Owing to technical problems with thawing of our frozen blood samples, we additionally lost one patient in the HA group and two patients in the control group. So we were able to analyze our primary outcome in only 16 patients in the HA group and 16 patients in the control group (Fig. 1).
Secondary outcome parameters
Ex vivo LPS-induced TNF-α exaggeration could be stimulated at all determined time points. We observed a significant difference between both groups preoperatively (HA: median 2216, IQR 1742–2659 versus control: median 3364, IQR 2579–4893 pg/ml, P = 0.004) and a reduction of LPS-induced TNF-α after CPB but no significant difference between both groups. On the 2.POD, LPS-induced TNF-α reached again preoperative values but showed a significant lower amount in the HA group (HA: median 788, IQR 679–1272 versus control: median 3959, IQR 2088–4777 pg/ml, P = 0.0115) as well as on 5.POD (HA: median 1737, IQR 843–2535 versus control: median 3358, IQR 3017–3672 pg/ml, P = 0.0205). Unfortunately, we were able to analyze only 18 (9 HA and 9 control) patients on 2.POD and 17 (9 HA and 8 control) patients on 5.POD (Table 2).
HMGB1 showed a significantly different expression at baseline before treatment (HA: median 0, IQR 0–28.1 versus control: median 48.6, IQR 12.7–597.3 pg/ml, P = 0.0208) but no differences in the period after CPB, although post-treatment maximum levels in the control group were nearly double that of the HA group (HA: 705 versus control: 1594 pg/ml). The post hoc analysis was possible in 29 patients (15 HA and 14 control). We did not observe any differences in other inflammation markers like CRP or PCT or differences in leukocytes, thrombocytes, hemoglobin, albumin, or fibrinogen levels. The analysis of differences before and after intervention within the groups resulted in significant decreases in hemoglobin, albumin, and thrombocytes, according to hemodilution, as well as significant increases in CRP and leukocytes, according to usual postoperative inflammation, within both groups. We did not find differences in the change of PCT, HMGB1, or fibrinogen levels within both groups. Detailed information is shown in Tables 3 and 4.
We performed a BIA in 19 patients (9 HA and 10 control). However no differences in baseline values in resistance, phase angle, or TBW were observed between both groups (Table 5).
We also analyzed the need of catecholamines in both groups within the first 24 hours, but we did not analyze differences on day 2 or 5, because only 20 patients (9 HA and 11 control) remained in the ICU after 24 hours. We did not find any differences in the need of noradrenalin, dobutamin, or levosimendan, although it is worth mentioning that only a total of eight patients received dobutamin in the control group and 11 patients in the HA group, as well as only eight (5 HA and 3 control) patients were treated with levosimendan (Table 6).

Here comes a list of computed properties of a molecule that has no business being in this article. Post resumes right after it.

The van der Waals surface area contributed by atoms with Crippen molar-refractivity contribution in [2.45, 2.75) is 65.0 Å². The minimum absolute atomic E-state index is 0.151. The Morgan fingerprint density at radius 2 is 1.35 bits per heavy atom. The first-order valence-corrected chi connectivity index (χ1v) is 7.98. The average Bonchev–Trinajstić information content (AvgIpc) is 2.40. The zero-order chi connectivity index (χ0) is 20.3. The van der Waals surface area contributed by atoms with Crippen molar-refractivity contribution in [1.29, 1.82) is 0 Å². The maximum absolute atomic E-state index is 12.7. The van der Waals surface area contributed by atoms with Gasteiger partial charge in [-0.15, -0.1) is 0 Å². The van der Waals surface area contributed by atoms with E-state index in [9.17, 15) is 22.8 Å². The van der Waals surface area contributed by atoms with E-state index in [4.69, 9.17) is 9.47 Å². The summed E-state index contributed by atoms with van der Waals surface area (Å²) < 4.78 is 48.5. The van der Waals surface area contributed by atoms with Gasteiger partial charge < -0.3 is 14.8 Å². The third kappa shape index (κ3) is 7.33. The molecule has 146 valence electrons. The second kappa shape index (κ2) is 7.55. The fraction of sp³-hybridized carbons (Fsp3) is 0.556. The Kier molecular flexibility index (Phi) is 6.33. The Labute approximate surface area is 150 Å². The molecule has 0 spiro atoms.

Cardiac surgery is associated with an unpredictable activation of the immune system with an increase of pro-inflammatory cytokines as well as a decrease of anti-inflammatory cytokines, which is caused by blood contact with artificial surfaces and therefore is linked to adverse outcomes [17, 18]. In this (to our knowledge) first controlled study in patients undergoing on-pump cardiac surgery treated with the CytoSorb™ adsorber, no significant differences of pro-inflammatory cytokine levels were found. Even though a reduction of absolute levels within the first 24 hours after CPB is noticeable, no significant changes were observed. Given that we did not observe any adverse device-related side effects or differences in reduction of blood cells or albumin, our study shows that using the CytoSorb™ adsorber cartridge in a CPB circuit is technically feasible.
The indication for the CytoSorb™ adsorber is to reduce cytokine concentrations in various clinical situations with elevated cytokine levels and has been tested previously and demonstrated significant cytokine adsorption [19–21], an effect we could not reproduce in our patients. There may be numerous reasons for that outcome: First, we had a mean treatment time of 191 ± 56 minutes, which may be too short to allow a significant reduction of cytokine levels, although we did not find any correlation between cytokine peaks and treatment time. In all previously conducted studies [19–21] and case reports [12, 22, 23], the treatment time was at least 4 hours up to 4 days. In a CPB-porcine model with 5 hours of treatment time, also no effect in IL-6 or TNF-α has been found . Secondly, we effectively observed a CPB-triggered immunoactivation and an increase in cytokines and inflammation markers after CPB and therefore after HA treatment. So it might be owing to a concentration-dependent adsorption of CytoSorb™ that we did not observe any HA of cytokines. Third, we may have expected a too optimistic effect and therefore we may have planned a too small sample size, a fact which is also shown by the observed strong inter-individual differences in the amounts of cytokine levels. But at the time of planning this pilot study, no clinically relevant data concerning our primary outcome were available. And, fourth, we included only the least sick cohort of patients undergoing cardiac surgery. Although we did not restrict the EuroSCORE levels of our included patients, our exclusion criteria resulted in a moderate preoperative risk for postoperative outcomes. In a recently published cohort analysis  representing more than 9,000 cardiac surgical patients operated at our center, we found similar demographics, so that the population we investigated represents in our opinion a cross-section of elective moderate-risk patients operated at our center.